Self-discovery is like hiking.

It requires a sturdy pair of boots.

Why? Because the terrain is sometimes rugged, sometimes challenging, and sometimes exciting.

Maybe that’s why people find it so difficult.

Think about it.

To change old habits, you have to go through a process of self-discovery. This process is challenging at times. Take losing weight. You know what foods to eat and certainly what foods not to eat. Nevertheless, you are met with opportunities to make one choice over another. A choice that will either help you achieve your goal over time or a choice that won’t. Like hiking, with every turn comes with it the possibility of a new challenge. Maybe it’s a steep inclined or a rock scramble. Whatever the problem it requires something of you.

Obstacles are always a part of self-discovery and change. It is through the meeting of, and dealing with, these challenges that self-discovery ensues.

The #1 obstacle to self-discovery and lasting change is your perception.

In his book The Obstacle Is the Way, Ryan Holiday discusses how perception is the way to overcome all obstacles. If we think something is hard, it is. If we perceive something is challenging it is. I love Ryan’s advice. He says, “View the problem through a different lens.” In other words, become more objective about a challenge rather than subjective. See the obstacle from a different perspective. By doing so, we can rise above it and see possibilities where there was once an obstacle. Ryan approaches the idea of obstacles from a stoic’s philosophy, a rational and action-oriented response to problems.

When having to choose between fast food because it’s easy and something healthy like lean proteins and vegetables we convince ourselves that the choice for fast food is a good one. We use the three common obstacles.

Three common obstacles we perceive get in the way:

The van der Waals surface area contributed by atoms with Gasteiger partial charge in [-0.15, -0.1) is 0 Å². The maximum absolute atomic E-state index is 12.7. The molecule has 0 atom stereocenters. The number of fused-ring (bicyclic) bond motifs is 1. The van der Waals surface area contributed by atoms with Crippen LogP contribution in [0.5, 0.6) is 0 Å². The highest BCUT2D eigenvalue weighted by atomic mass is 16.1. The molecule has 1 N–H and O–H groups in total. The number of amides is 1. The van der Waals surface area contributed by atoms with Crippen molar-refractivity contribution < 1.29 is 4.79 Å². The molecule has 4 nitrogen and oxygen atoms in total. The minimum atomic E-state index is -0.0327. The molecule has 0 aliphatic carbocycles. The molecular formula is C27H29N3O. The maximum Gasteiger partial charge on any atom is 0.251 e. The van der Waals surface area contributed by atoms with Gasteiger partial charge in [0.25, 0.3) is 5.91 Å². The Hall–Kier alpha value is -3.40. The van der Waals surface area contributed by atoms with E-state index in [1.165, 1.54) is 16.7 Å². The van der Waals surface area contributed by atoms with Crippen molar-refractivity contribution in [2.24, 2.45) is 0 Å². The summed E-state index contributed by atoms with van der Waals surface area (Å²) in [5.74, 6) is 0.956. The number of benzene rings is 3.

Time: We never have enough or the perception that things like cooking take to long. (see blog post from last week)

Money: Some of you believe that nutritious food costs more. It doesn’t. The truth is if you eat healthy foods you will likely eat less. You will feel more satiated, and over time you won’t crave carbohydrates. Suggestion: Shop at international grocery stores, the produce is way cheaper.

People: The excuse that other people influence our choices. (News flash, your kids don’t need macaroni and cheese. Side note, just because it’s orange does not mean it’s a vegetable.) When we define our food lane and stay in it, we make healthier choices. Our healthier choices begin to influence our friends, family, and children. Over time they will make healthier choices as well.

Let’s face it without self-discovery you’ll never change your relationship to food. To go on a journey of change and self-discovery, you have to be ready for the challenges. Lace up those hiking boots.

S.W.A.T. that thought!
S
top What you’re doing and take a breath.

Ask yourself some questions:
How can I overcome this obstacle?
What is another way of viewing the situation?
Am I rationalizing my behavior because of my perception of time, money, or people?
Is what I’m facing really a challenge or am I perceiving it that way?
Have just told myself this story for so long that now I believe it?

Take Action:

Try a new way of thinking about obstacles. For one day just try a new behavior. If it doesn’t work, no problem try something else tomorrow.

The beauty of a hike is there will always be obstacles to practices your problem-solving skills. When you do, you will learn more about yourself then if you just keep doing the same old things.

Warmly,

Susan Macey PhD

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Make sure to check out my previous blogs if you haven’t already:
–  Time is like a black hole.
Diets are like amusement parks. 

1 thought on “Self-discovery is like hiking.”

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